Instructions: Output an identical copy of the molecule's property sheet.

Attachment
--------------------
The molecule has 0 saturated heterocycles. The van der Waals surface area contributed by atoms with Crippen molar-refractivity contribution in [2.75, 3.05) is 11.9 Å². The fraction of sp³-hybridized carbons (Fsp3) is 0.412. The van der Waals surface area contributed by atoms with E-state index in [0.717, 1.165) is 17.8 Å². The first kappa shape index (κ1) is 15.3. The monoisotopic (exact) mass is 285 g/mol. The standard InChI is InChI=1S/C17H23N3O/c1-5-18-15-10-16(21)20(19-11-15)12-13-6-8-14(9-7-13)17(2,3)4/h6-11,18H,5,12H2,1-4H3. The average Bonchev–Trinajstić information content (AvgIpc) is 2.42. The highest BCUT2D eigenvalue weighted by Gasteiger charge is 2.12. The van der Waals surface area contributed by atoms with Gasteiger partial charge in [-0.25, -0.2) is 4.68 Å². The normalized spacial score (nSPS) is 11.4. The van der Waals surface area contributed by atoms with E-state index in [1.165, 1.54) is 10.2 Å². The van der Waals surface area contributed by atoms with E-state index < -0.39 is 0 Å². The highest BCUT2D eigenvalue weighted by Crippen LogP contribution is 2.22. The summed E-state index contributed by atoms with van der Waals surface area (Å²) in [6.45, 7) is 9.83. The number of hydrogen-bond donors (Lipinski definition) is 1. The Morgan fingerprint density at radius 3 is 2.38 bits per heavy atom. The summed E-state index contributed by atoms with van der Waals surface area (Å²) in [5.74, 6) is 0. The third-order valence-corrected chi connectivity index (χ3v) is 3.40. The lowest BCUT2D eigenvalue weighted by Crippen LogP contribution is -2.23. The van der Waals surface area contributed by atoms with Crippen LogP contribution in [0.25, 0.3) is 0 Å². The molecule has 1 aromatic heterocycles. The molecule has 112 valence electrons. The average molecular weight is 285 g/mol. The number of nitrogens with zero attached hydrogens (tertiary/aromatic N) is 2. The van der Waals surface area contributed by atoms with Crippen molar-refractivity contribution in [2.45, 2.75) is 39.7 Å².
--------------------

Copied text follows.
The molecule has 0 saturated heterocycles. The van der Waals surface area contributed by atoms with Crippen molar-refractivity contribution in [2.75, 3.05) is 11.9 Å². The fraction of sp³-hybridized carbons (Fsp3) is 0.412. The van der Waals surface area contributed by atoms with E-state index in [0.717, 1.165) is 17.8 Å². The first kappa shape index (κ1) is 15.3. The monoisotopic (exact) mass is 285 g/mol. The standard InChI is InChI=1S/C17H23N3O/c1-5-18-15-10-16(21)20(19-11-15)12-13-6-8-14(9-7-13)17(2,3)4/h6-11,18H,5,12H2,1-4H3. The average Bonchev–Trinajstić information content (AvgIpc) is 2.42. The highest BCUT2D eigenvalue weighted by Gasteiger charge is 2.12. The van der Waals surface area contributed by atoms with Gasteiger partial charge in [-0.25, -0.2) is 4.68 Å². The normalized spacial score (nSPS) is 11.4. The van der Waals surface area contributed by atoms with E-state index in [1.165, 1.54) is 10.2 Å². The van der Waals surface area contributed by atoms with E-state index < -0.39 is 0 Å². The highest BCUT2D eigenvalue weighted by Crippen LogP contribution is 2.22. The summed E-state index contributed by atoms with van der Waals surface area (Å²) in [6.45, 7) is 9.83. The number of hydrogen-bond donors (Lipinski definition) is 1. The Morgan fingerprint density at radius 3 is 2.38 bits per heavy atom. The summed E-state index contributed by atoms with van der Waals surface area (Å²) in [5.74, 6) is 0. The third-order valence-corrected chi connectivity index (χ3v) is 3.40. The lowest BCUT2D eigenvalue weighted by Crippen LogP contribution is -2.23. The van der Waals surface area contributed by atoms with Crippen LogP contribution in [0.25, 0.3) is 0 Å². The molecule has 1 aromatic heterocycles. The molecule has 112 valence electrons. The average molecular weight is 285 g/mol. The number of nitrogens with zero attached hydrogens (tertiary/aromatic N) is 2. The van der Waals surface area contributed by atoms with Crippen molar-refractivity contribution in [2.45, 2.75) is 39.7 Å².